For residents of Pittsburgh’s Hazelwood neighborhood, September has been a month of firsts.

On Sept. 4, local leaders celebrated the grand opening of Mill 19, a research hub and anchor tenant for the long-simmering Hazelwood Green development project.

On the 16th, in the same location, residents and stakeholders got a look at the community’s first long-term development plan. The organizers describe the Greater Hazelwood Neighborhood Plan as a wide-ranging document that focuses on “ways to strengthen and improve the community while proactively preparing for future growth and change.”

The plan, which is open for public comment until the end of the month, was drafted by experts from the Greater Hazelwood Community Collaborative (GHCC), a collection of community groups that includes ACTION-Housing, Center of Life and the Hazelwood Initiative.

In an interview with NEXTpittsburgh, Hazelwood Initiative Executive Director Sonya Tilghman discussed the plan’s vision for the changing neighborhood and how Hazelwood Green fits into the picture.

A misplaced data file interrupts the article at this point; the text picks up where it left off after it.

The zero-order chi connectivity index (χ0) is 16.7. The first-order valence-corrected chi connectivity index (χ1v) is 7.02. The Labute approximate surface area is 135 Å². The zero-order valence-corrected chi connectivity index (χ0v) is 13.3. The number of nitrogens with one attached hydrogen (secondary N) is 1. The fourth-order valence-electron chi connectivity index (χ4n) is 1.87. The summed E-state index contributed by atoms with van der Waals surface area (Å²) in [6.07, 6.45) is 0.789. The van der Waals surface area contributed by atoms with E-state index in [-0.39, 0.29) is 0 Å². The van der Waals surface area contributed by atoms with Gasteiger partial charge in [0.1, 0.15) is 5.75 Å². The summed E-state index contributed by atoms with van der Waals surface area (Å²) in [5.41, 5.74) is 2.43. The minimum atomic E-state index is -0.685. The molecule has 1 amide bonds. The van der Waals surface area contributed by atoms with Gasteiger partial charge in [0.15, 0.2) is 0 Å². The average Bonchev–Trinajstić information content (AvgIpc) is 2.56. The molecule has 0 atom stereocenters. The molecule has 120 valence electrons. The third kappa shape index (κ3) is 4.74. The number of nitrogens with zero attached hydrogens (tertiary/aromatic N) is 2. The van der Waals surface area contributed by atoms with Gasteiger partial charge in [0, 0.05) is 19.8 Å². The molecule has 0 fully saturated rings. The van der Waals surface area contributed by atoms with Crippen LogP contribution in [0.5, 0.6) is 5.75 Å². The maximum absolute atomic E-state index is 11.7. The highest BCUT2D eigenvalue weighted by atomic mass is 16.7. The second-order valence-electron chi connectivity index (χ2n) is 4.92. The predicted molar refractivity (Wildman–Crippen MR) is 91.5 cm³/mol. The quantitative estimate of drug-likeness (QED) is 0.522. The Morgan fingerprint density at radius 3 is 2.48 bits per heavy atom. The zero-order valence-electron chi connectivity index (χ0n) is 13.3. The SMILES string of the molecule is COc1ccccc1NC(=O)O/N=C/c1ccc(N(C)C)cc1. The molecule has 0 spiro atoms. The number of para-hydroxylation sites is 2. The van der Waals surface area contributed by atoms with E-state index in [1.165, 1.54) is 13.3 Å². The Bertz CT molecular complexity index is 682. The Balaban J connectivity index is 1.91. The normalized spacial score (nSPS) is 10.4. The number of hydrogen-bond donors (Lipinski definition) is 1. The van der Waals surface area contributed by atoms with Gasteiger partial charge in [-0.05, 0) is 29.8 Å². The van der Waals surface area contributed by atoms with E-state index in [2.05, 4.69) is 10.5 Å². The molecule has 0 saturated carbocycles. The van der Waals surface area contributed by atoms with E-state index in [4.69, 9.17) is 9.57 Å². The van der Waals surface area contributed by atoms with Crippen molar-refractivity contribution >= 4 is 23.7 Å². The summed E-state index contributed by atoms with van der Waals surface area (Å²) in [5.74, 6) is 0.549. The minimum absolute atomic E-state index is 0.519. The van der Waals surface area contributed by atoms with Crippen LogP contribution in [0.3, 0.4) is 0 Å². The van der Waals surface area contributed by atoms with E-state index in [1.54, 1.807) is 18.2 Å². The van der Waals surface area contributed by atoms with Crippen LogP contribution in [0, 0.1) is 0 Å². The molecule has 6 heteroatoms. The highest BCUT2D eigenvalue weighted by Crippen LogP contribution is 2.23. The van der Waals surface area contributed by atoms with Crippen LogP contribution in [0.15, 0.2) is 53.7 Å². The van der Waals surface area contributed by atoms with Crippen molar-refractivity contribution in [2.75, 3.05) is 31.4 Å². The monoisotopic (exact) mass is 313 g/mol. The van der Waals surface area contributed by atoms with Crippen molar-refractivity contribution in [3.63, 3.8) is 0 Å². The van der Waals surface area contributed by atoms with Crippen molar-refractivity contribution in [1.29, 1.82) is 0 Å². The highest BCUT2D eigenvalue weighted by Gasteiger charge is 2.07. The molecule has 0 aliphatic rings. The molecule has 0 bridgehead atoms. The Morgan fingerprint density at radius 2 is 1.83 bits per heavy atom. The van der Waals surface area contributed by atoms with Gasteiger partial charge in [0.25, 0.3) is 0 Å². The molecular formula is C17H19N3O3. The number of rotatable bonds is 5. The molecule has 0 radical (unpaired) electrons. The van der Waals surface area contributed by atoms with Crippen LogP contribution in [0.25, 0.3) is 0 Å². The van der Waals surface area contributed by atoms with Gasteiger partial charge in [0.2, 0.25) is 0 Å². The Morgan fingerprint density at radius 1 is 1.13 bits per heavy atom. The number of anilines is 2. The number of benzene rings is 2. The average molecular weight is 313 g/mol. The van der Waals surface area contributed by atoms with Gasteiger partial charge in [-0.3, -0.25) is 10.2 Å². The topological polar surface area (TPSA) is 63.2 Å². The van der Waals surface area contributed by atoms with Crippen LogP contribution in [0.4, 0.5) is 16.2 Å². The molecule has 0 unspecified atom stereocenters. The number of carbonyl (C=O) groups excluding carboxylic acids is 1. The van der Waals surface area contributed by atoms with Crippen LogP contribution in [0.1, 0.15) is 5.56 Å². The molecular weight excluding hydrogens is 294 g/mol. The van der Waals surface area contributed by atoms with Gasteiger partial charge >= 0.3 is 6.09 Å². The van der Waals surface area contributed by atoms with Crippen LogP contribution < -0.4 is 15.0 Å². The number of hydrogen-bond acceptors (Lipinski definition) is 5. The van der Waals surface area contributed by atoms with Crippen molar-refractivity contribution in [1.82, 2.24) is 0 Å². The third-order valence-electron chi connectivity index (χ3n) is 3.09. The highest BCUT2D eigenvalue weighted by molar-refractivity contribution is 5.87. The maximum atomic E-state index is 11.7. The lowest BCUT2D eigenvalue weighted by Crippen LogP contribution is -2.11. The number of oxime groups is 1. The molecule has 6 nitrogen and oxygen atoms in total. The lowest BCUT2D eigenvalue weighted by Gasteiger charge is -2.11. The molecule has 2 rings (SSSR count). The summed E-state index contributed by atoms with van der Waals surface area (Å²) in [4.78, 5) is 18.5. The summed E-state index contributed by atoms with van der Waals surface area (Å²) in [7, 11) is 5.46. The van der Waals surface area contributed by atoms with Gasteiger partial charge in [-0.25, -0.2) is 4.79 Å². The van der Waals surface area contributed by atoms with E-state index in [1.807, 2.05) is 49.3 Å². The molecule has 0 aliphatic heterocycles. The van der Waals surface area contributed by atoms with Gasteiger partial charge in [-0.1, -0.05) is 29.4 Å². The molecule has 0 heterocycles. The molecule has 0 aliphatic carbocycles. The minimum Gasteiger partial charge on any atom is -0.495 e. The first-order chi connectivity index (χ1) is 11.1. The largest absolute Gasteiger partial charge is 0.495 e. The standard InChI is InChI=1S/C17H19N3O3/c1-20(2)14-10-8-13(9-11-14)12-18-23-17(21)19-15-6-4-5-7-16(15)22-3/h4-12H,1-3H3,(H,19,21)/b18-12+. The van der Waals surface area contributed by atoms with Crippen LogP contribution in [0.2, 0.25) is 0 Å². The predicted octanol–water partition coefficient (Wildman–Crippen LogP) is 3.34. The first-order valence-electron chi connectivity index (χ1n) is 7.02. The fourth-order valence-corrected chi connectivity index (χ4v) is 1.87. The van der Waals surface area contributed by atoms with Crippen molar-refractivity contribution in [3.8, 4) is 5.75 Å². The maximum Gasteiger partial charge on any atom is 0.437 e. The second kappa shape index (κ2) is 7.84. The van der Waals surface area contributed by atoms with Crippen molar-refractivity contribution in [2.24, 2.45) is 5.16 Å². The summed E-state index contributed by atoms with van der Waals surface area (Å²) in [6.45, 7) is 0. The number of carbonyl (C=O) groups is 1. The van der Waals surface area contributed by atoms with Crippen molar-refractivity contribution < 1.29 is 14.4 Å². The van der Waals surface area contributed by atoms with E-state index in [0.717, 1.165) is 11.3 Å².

“There’s no doubt that the development on the Hazelwood Green site has sparked more rapid interest than would have come to this community otherwise,” says Tilghman.

The neighborhood plan is partly about “ensuring that the development that happens down there doesn’t happen on an island,” she explains, and “that there are also benefits to the greater Hazelwood community.”

The proposal has four major focus areas: community, mobility, development and infrastructure. Based on more than a year of public forums in the Hazelwood area, the plan recommends specific policy changes, including sidewalk repairs and more access to public transit.

There are also broader recommendations, such as creating task forces to studying zoning laws and new approaches to affordable housing.

“This is and has been for a long time, a very diverse community. We want to continue to be that diverse community,” says Tilghman. “We want to remain a place that is affordable for people who have lived here for years.”

Many of the recommendations in the report are separate from the activity at Hazelwood Green but the site does play a key role in the future of the neighborhood.

One example: The plan recommends adding more pedestrian connections between Hazelwood Green and the wider neighborhood, as well as limiting the amount of retail available within the development. The reason? “So Second Avenue is the place they come for coffee or your basic stuff,” says Tilghman.

While much of the plan focuses on the way land will be used, Tilghman emphasizes that “the plan is specifically and intentionally not a real estate development plan. It’s really about the people in the Hazelwood community.”

Check out the full proposal here.